Special Feature

The Word Replacement’ Is Not Appropriate

By Leon Speroff, MD

I am on a small (and somewhat lonely) campaign to replace the word "replacement" as used with postmenopausal hormone therapy. "Hormone replacement therapy" contains the not so subtle message that we are replacing something missing or that we are restoring the hormonal state to that of the earlier reproductive years. It seems to me that the use of replacement is tied to the notion that menopause and the postmenopause are disease states, specifically estrogen deficiency disease states.

Modern data do not support the concept of menopause and the postmenopause as disease states, and furthermore, the notion of hormone therapy as treatment of a disease is an obstacle to good patient continuation rates (compliance is another word that I try not to use.)

Data from longitudinal studies uniformly indicate that most women experience menopause without difficulty as a normal physiologic event in their lives. The view that menopause has a deleterious effect on mental health is not supported in the psychiatric literature, or in surveys of the general population.1-4 The concept of a specific psychiatric disorder (involutional melancholia) has been abandoned. Indeed, depression is less common, not more common, among middle-aged women, and menopause cannot be linked to negative mental health changes. 5-12 A negative view of mental health at the time of the menopause is not justified; many of the problems reported at the menopause are due to the vicissitudes of life.13,14 Men and women at this stage of life both express a multitude of complaints that do not reveal a gender difference that can be explained by a hormonal cause.15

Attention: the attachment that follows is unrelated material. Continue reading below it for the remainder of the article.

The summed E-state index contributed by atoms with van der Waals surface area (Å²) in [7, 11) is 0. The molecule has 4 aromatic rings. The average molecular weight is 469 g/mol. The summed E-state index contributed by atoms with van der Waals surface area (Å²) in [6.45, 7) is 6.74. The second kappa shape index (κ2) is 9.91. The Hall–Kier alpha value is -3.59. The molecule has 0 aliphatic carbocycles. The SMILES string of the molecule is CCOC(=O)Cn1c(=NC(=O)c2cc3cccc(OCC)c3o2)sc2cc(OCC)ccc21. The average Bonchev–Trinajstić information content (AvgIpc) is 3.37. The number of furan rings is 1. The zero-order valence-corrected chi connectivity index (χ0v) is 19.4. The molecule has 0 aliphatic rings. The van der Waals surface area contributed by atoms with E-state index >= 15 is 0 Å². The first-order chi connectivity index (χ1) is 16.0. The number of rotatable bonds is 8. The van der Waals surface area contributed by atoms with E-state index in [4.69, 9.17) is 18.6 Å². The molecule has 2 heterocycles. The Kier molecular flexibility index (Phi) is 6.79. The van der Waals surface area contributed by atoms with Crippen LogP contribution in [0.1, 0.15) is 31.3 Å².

Part of the reason for our negative stereotypical views of menopause is that the initial characterization of menopause was derived from women presenting with physical and psychological difficulties. A study of 2001 Australian women aged 45-55 focused on the use of the health care system by women in the perimenopausal period of life.16 Users of the health care system in this age group were frequent previous users of health care, less healthy, and had more psychosomatic symptoms and vasomotor reactions. These women were more likely to have had a significant previous adverse health history, including a past history of premenstrual complaints. This study emphasized that perimenopausal women who seek health care help are different from those who do not seek help, and they often embrace hormone therapy in the hope it will solve their problems. Similar findings have been reported in a cohort of British women.17 It is this population that is seen most often by clinicians, producing biased opinions regarding the menopause among physicians. We must be careful not to generalize to the entire female population the behavior experienced by this relatively small group of women.